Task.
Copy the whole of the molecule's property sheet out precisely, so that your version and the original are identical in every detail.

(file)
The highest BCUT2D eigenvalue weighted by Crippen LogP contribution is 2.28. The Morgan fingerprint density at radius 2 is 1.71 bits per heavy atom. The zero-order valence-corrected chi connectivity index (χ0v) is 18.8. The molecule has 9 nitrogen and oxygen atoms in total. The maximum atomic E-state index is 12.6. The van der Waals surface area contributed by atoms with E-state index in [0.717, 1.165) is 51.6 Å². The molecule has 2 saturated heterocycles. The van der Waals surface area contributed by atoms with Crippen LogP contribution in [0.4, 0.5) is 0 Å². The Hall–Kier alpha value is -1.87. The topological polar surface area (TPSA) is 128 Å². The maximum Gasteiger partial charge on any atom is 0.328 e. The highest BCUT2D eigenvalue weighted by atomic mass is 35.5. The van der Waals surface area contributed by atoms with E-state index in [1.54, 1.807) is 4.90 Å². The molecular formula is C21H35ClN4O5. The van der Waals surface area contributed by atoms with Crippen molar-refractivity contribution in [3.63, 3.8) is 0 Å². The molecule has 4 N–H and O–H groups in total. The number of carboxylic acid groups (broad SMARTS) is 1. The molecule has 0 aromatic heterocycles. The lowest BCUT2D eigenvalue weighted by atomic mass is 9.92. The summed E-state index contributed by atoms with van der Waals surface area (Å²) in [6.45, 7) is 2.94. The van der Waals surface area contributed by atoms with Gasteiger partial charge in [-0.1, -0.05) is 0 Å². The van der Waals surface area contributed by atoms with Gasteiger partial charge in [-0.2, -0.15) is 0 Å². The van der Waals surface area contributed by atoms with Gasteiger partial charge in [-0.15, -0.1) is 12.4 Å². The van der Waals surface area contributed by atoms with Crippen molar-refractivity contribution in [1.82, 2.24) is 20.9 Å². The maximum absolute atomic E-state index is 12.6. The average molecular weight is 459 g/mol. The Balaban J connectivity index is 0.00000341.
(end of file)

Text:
The highest BCUT2D eigenvalue weighted by Crippen LogP contribution is 2.28. The Morgan fingerprint density at radius 2 is 1.71 bits per heavy atom. The zero-order valence-corrected chi connectivity index (χ0v) is 18.8. The molecule has 9 nitrogen and oxygen atoms in total. The maximum atomic E-state index is 12.6. The van der Waals surface area contributed by atoms with E-state index in [0.717, 1.165) is 51.6 Å². The molecule has 2 saturated heterocycles. The van der Waals surface area contributed by atoms with Crippen LogP contribution in [0.4, 0.5) is 0 Å². The Hall–Kier alpha value is -1.87. The topological polar surface area (TPSA) is 128 Å². The maximum Gasteiger partial charge on any atom is 0.328 e. The highest BCUT2D eigenvalue weighted by atomic mass is 35.5. The van der Waals surface area contributed by atoms with E-state index in [1.54, 1.807) is 4.90 Å². The molecular formula is C21H35ClN4O5. The van der Waals surface area contributed by atoms with Crippen molar-refractivity contribution in [3.63, 3.8) is 0 Å². The molecule has 4 N–H and O–H groups in total. The number of carboxylic acid groups (broad SMARTS) is 1. The molecule has 0 aromatic heterocycles. The lowest BCUT2D eigenvalue weighted by atomic mass is 9.92. The summed E-state index contributed by atoms with van der Waals surface area (Å²) in [6.45, 7) is 2.94. The van der Waals surface area contributed by atoms with Gasteiger partial charge in [-0.1, -0.05) is 0 Å². The van der Waals surface area contributed by atoms with Gasteiger partial charge in [-0.2, -0.15) is 0 Å². The van der Waals surface area contributed by atoms with Gasteiger partial charge in [-0.15, -0.1) is 12.4 Å². The van der Waals surface area contributed by atoms with Crippen molar-refractivity contribution in [1.82, 2.24) is 20.9 Å². The maximum absolute atomic E-state index is 12.6. The average molecular weight is 459 g/mol. The Balaban J connectivity index is 0.00000341.